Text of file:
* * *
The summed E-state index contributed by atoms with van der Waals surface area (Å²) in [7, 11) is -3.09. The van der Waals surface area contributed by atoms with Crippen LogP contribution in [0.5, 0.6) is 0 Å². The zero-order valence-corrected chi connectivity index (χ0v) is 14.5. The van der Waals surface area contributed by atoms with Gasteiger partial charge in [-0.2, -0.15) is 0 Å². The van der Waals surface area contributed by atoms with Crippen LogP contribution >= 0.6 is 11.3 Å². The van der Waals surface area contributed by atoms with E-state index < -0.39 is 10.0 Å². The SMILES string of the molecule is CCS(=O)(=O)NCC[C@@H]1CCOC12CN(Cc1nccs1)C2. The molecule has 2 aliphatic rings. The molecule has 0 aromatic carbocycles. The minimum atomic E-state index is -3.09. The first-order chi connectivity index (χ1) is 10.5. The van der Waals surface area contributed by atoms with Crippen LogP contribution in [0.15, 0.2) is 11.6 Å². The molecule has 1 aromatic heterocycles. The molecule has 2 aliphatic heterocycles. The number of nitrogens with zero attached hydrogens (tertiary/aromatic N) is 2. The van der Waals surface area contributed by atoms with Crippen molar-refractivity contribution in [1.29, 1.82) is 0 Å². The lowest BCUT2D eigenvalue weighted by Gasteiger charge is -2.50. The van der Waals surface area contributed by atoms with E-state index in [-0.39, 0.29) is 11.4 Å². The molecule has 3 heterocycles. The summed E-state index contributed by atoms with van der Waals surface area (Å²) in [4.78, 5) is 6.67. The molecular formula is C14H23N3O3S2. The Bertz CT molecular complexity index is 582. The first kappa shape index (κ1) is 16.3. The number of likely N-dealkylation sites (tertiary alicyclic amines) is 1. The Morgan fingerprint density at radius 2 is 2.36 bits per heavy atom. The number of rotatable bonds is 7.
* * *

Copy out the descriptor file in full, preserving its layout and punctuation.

The summed E-state index contributed by atoms with van der Waals surface area (Å²) in [7, 11) is -3.09. The van der Waals surface area contributed by atoms with Crippen LogP contribution in [0.5, 0.6) is 0 Å². The zero-order valence-corrected chi connectivity index (χ0v) is 14.5. The van der Waals surface area contributed by atoms with Gasteiger partial charge in [-0.2, -0.15) is 0 Å². The van der Waals surface area contributed by atoms with Crippen LogP contribution >= 0.6 is 11.3 Å². The van der Waals surface area contributed by atoms with E-state index < -0.39 is 10.0 Å². The SMILES string of the molecule is CCS(=O)(=O)NCC[C@@H]1CCOC12CN(Cc1nccs1)C2. The molecule has 2 aliphatic rings. The molecule has 0 aromatic carbocycles. The minimum atomic E-state index is -3.09. The first-order chi connectivity index (χ1) is 10.5. The van der Waals surface area contributed by atoms with Crippen LogP contribution in [0.15, 0.2) is 11.6 Å². The molecule has 1 aromatic heterocycles. The molecule has 2 aliphatic heterocycles. The number of nitrogens with zero attached hydrogens (tertiary/aromatic N) is 2. The van der Waals surface area contributed by atoms with Crippen molar-refractivity contribution in [1.29, 1.82) is 0 Å². The lowest BCUT2D eigenvalue weighted by Gasteiger charge is -2.50. The van der Waals surface area contributed by atoms with E-state index in [-0.39, 0.29) is 11.4 Å². The molecule has 3 heterocycles. The summed E-state index contributed by atoms with van der Waals surface area (Å²) in [4.78, 5) is 6.67. The molecular formula is C14H23N3O3S2. The Bertz CT molecular complexity index is 582. The first kappa shape index (κ1) is 16.3. The number of likely N-dealkylation sites (tertiary alicyclic amines) is 1. The Morgan fingerprint density at radius 2 is 2.36 bits per heavy atom. The number of rotatable bonds is 7.